Assessment of creative work is problematic due to the creative nature of the final artefact, as it does not necessarily conform to standard assessment practices established in other fields of education.
Pressures for conformity with conventions of assessment in other fields of education, and reinforced by global quality assurance demands for objectivity, uniform standards and transparency reinforce focus of assessment on the demonstrable execution and the tangible product and preclude assessment of creative ability (Cowdroy & de Graaff 2005).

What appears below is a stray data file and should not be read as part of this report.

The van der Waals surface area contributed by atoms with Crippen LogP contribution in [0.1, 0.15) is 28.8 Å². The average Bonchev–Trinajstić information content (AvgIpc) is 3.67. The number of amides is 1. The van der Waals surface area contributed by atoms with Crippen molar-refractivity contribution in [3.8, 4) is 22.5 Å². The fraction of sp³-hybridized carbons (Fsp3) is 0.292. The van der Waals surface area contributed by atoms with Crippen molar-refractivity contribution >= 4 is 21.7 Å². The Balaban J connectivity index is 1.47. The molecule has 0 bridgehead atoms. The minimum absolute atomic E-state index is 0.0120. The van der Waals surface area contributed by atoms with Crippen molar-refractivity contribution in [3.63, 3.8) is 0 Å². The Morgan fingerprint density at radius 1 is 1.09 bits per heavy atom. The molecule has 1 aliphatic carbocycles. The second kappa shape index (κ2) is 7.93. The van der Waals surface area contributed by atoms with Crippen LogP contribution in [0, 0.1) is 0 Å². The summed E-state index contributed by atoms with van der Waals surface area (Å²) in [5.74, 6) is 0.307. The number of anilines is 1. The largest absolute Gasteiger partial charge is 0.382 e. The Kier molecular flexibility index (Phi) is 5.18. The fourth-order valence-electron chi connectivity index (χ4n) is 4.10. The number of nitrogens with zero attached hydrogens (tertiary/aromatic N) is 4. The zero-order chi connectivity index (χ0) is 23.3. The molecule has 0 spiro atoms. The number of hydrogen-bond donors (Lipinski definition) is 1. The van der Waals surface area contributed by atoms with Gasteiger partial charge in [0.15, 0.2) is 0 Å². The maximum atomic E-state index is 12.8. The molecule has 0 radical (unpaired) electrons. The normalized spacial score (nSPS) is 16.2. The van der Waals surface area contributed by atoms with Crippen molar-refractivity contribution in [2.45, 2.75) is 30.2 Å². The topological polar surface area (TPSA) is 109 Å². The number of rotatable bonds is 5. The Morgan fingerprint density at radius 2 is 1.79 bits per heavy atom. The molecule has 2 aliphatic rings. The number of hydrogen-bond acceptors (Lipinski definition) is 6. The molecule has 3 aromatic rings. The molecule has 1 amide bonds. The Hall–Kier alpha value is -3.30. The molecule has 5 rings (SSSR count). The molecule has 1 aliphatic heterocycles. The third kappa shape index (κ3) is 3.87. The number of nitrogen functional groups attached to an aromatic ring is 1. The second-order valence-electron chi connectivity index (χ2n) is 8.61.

In light of this need for greater objectivity, uniform standards and transparency, and informed by literature on assessment practice, the authors review their own practice and identify aspects that could be modified to improve the learning experience for the Graphic Design student. They also question whether their practice was in fact assessing the creative nature of the final artefact or the creative ability of the student. Based on their observations they outline a revised approach reflecting the view that assessment can aid in foregrounding cogitative skills, and that it can be based on measures of the creative process and creative abilities.